The evolutionary scientific consensus has been taught to them five days a week, year in and year out, as proven science.  They incorrectly associate that evolutionary, pre-historic “science” with the real science (engineering really) that delivers the goods including all of their favorite electronic gadgets. The science they have been taught provides a coherent explanation of the origin of all reality.  The alternative to the scientific consensus that they have been taught to believe is that a loving, personal God, created the universe and all that is in it out of nothing by an act of His Will.  Further, His Body, Blood, Soul and Divinity is physically present in that locked, gilded box in the church.  A teenager may have been taught what the Church teaches, namely that the entire Bible is the Word of God, written by human authors under the inspiration of the Holy Spirit.   Doesn’t the belief that the supernatural transubstantiation of bread into the Body/Person of Jesus when the priest says “This is My Body” depend on the Bible’s account that a supernatural event took place at the Last Supper and that the power to repeat that supernatural event was delegated to men through the Church is literally true? 











  
 A teenager may ask: “But if the beginning of the Bible, that is, the account of our supernatural origins, should be interpreted allegorically to accommodate the claims of naturalism, why should other parts of it, such as supernatural transubstantiation, be interpreted literally?”

The Numbing Effect on the Faith of Youth

In his 2007 book, The Doctrines of Genesis 1-11: A Compendium and Defense of Traditional Catholic Theology on Origins, Fr. Victor Warkulwiz made an enormous contribution to the Church.  One of his observations seems appropriate to repeat here while considering the effect of conflicting information on the youth.
The theory of evolution has caused confusion in the minds of the young because it differs so much from what is in the Bible. They recognize the contradictions and are not sophisticated enough to rationalize them away. Pope Leo XIII said in Providentissimus Deus: "[F]or the young, if they lose their reverence for the Holy Scripture on one or more points, are easily led to giving up believing in it altogether. It need not be pointed out how the nature of science, just as it is so admirably adapted to show forth the glory of the Great Creator, provided it be taught as it should be, so, if it be perversely imparted to the youthful intelligence, it may prove most fatal in destroying the principles of true philosophy and in the corruption of morality."

The notion of an earth billions of years old, which is espoused by Catholic evolutionists, has had a numbing effect on the faith of youth. It pushes God so far into the background of time that He’s barely visible and hardly seems relevant today. But the God of Genesis is up front. He created the world only a few thousand years ago and has lovingly and providentially followed, and intervened in, the history of mankind.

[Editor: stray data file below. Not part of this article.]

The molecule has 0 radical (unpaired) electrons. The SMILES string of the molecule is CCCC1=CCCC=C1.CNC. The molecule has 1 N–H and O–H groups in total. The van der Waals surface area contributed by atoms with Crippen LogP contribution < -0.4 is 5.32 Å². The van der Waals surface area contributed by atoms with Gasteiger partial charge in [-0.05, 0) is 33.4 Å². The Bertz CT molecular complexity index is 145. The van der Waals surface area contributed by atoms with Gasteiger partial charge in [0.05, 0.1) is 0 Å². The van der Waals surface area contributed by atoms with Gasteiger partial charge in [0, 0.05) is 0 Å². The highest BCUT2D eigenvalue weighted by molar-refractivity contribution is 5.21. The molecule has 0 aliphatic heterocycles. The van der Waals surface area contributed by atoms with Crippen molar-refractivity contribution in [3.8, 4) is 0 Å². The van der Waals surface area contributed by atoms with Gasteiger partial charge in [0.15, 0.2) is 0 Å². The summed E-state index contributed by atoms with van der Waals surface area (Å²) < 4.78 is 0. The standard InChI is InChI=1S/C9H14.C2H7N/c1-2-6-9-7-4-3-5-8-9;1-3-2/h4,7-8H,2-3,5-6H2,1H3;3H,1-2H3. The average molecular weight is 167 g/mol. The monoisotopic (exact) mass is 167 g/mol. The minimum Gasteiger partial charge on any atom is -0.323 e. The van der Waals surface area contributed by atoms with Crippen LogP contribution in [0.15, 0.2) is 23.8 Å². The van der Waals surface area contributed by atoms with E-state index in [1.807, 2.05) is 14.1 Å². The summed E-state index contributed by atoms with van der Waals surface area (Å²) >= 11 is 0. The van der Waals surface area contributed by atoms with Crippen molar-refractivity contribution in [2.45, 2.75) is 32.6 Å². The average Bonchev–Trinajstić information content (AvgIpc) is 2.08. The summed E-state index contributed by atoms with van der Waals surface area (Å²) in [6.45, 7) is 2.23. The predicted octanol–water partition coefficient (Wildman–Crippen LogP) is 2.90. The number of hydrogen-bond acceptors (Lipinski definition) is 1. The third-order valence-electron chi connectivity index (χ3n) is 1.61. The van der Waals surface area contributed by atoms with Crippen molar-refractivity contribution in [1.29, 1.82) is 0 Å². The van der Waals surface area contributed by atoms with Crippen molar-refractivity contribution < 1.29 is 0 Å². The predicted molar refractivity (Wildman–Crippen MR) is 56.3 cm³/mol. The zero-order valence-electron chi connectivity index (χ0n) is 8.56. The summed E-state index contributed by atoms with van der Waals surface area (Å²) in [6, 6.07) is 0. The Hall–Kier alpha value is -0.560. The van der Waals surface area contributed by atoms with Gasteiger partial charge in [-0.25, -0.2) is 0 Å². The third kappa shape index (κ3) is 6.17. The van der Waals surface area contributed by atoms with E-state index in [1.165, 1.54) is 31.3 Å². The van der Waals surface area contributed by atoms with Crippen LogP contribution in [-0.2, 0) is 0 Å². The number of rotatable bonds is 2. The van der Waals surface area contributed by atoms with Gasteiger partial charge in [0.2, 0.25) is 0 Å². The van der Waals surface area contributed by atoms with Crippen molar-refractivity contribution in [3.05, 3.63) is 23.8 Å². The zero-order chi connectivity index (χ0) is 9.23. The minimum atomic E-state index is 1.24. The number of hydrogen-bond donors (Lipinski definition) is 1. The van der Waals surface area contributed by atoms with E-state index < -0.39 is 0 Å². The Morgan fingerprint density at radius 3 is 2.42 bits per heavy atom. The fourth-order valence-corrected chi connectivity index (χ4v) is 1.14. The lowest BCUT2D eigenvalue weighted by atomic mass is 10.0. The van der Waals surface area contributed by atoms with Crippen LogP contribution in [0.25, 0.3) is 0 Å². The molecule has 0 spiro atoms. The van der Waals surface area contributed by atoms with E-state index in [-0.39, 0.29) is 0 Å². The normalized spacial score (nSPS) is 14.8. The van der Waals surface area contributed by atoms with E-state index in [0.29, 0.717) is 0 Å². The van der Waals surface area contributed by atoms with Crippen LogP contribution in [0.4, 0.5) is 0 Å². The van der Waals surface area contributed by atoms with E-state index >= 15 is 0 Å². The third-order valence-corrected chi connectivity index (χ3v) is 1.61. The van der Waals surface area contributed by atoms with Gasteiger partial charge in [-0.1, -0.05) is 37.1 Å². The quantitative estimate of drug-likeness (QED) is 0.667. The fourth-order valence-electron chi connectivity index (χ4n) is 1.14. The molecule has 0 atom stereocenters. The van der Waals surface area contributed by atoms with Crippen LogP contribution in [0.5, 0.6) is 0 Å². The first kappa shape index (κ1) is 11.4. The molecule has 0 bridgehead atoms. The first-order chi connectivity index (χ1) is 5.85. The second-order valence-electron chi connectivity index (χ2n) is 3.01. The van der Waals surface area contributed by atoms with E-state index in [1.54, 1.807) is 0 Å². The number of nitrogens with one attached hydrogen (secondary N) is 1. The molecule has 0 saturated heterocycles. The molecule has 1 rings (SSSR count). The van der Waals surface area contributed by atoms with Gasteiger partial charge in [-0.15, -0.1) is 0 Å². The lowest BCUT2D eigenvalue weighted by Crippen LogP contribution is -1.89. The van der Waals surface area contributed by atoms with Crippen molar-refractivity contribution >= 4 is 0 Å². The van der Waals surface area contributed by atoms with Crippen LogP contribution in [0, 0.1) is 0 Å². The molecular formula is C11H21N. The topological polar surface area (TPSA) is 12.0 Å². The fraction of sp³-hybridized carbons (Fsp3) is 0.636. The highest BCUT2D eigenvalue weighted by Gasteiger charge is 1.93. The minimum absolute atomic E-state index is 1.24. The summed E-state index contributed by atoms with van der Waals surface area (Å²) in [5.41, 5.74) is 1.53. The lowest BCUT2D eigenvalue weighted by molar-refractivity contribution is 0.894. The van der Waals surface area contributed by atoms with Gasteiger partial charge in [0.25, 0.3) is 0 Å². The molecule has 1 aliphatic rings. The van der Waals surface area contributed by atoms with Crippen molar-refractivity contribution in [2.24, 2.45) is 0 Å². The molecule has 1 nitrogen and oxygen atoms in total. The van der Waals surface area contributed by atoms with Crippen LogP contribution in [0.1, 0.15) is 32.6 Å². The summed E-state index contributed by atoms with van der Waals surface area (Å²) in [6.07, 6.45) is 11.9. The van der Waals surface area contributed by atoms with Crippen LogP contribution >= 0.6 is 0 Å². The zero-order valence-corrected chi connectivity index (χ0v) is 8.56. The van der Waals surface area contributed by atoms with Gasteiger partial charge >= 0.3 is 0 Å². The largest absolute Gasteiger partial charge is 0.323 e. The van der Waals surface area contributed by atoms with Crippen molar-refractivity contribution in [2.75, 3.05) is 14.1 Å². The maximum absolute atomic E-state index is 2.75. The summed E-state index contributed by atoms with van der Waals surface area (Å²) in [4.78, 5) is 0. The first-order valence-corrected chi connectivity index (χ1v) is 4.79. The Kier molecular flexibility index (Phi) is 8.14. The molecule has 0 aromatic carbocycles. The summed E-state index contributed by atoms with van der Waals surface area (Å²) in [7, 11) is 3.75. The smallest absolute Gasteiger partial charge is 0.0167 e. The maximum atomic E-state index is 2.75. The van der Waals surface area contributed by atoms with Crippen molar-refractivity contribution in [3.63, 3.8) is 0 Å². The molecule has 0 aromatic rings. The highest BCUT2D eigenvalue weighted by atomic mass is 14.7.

“What,” students may wonder, “was God doing during those billions of years?” Especially in his public school education, the student will be exposed to the concept that religion is just a cultural development of the pre-scientific age.   To resolve that cognitive dissonance caused by those questions some might decide to reject the Bible outright (and belief in God as we know Him).  And many have.   John West of the Discovery Institute published an article titled “Are Young People Losing Their Faith Because of Science?” in which he observed that his research
suggests that if churches want to be effective in answering student questions about science and faith, they cannot wait until adulthood or rely on college ministries to do the job.  They need to be engaging young people on these issues when they are in middle school and high school, if not earlier.

Along that line of thinking is an article called “Creation—the ‘dealbreaker’ for today’s generation: Survey results surprise youth worker” which was written about Australia but applies equally to America.  Mentioned is a survey of religious beliefs of Generation Y (born after 1980), which showed that less than 50% of that group even believed that there was any sort of God, and that the single biggest reason that this generation gave for loss of faith was “doing further study, especially science.” (Mason, M, Singleton, A., and Webber, R., The Spirit of Generation Y, Mulgrave: John Garratt pub., 2007.) The article is online at creation.com/creation-dealbreaker

What those who have studied the loss of our youth have determined is that the “origins” questions raised by Humanist “science” must be countered very early. This means it is the duty of priests and parents. Priests have the control of parish facilities and can use them to promote and facilitate truth in natural science education. If priests lead, parents will follow.

My book, Creation, Evolution, and Catholicism: A Discussion for Those Who Believe is not hand wringing about how bad everything is. It is a blueprint for keeping our children Catholic by teaching them sound, modern natural science. Evolution is bogus. It is not scientific. My book will convince you of that and reinforce your faith in the Bible. Everything you need to expand your faith and knowledge is in the book.
Thomas L. McFadden

Return to the Home page to find out how to get the book. Scroll to the top of this page and click on "Home" tab in the gray strip.